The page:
Experts Say, Your Pet Cat May Be Making You and Your Family ill

We love our furry friends and while we don’t have a cat due to my son be allergic, we do have dogs. In my opinion, they have the best personalities and I hear cats come with their own set of likable characteristics too.

Whether or not that is true, Experts Say, Your Pet Cat May Be Making You and Your Family ill and it’s worth knowing about.

Experts Say, Your Pet Cat May Be Making You and Your Family ill

In a recent study in the journal Schizophrenia Research, scientists found a link between people who had been exposed to cats from a young age and the development of mental illness later in life.

The crazy part?

This not the first time this study has been done nor the first time, the conclusion has had the same outcome. In fact, this is the third time.

During the study, scientists found that a a parasite called T. gondii and is present in the waste of most cats, and it can alter the brains of certain animals.

The research was first conducted on mice that were infected (reproduced) with the virus from the cat urine. The results were quite strange.

The mice infected became less scared of being around cats and were actually attracted to the smell of the cats thus, ended up getting killed because the parasite basically led them to their death by getting eaten by the very cats that they were infected from. (Source)

Weird, right?

Since cat owners must change out the litter box regularly, they expose themselves to the parasite (even if being handled and cleaned properly).

Once a human becomes infected with T. gondii, it is unable to reproduce and instead cause mild toxoplasmosis… and possibly lead to the development of mental illness.

Yes, your cat can be the reason behind mental illness in you or anyone in your family.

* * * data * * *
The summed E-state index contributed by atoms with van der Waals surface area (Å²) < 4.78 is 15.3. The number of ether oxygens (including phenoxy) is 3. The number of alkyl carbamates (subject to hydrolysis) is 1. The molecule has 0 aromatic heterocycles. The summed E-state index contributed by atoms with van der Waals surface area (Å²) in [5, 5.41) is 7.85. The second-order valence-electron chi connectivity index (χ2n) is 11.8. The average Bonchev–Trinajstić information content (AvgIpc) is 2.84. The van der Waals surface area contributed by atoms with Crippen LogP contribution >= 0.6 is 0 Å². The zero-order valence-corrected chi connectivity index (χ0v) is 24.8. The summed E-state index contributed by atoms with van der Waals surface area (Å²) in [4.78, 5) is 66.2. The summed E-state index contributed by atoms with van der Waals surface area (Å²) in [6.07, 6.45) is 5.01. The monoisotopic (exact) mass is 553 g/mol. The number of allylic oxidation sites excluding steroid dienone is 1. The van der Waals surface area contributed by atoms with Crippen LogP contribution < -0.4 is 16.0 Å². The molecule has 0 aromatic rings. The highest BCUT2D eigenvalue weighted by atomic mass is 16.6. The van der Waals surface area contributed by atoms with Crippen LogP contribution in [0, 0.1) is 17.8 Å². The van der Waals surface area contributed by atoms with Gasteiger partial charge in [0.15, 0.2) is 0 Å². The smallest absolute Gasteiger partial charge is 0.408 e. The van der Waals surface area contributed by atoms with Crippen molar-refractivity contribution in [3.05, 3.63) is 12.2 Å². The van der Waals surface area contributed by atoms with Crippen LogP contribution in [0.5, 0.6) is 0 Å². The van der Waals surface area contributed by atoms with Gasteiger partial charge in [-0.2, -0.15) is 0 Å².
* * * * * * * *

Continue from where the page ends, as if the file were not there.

The study looked at the link between people with cats and a history of mental illness later in life, among those mental illnesses was Schizophrenia and they found a strong connection between the two.

They then took the study one step further looking at a human’s closest ancestor – the chimpanzee what they found was that the chimps infected with the virus were less likely to be afraid of things that could kill them (much like the test done with rats and cats). 

So, in animals, it lead to some sort of fearless aspect which resulted in the death of some of these animals but in humans, it altered the brain causing mental illness. 

Isn’t that both terrifying and interesting?

2 Comments

  1. T gondii is present in the feces of some cats, not urine, as you have stated in your article. Also, it takes 1-5 days for the bacteria to grow on the feces on an affected cat, so as long as you are scooping the litter daily and washing your hands afterwards, you are at low risk. Plus, the only way a cat can get t gondii to begin with is by eating an affected bird or rodent, or from its mother. Your article appears to be lifted from the linked boredom therapy article and overall reads as click bait.

  2. Janine.Suvak says:

    I’m so sorry you were disappointed with this article.

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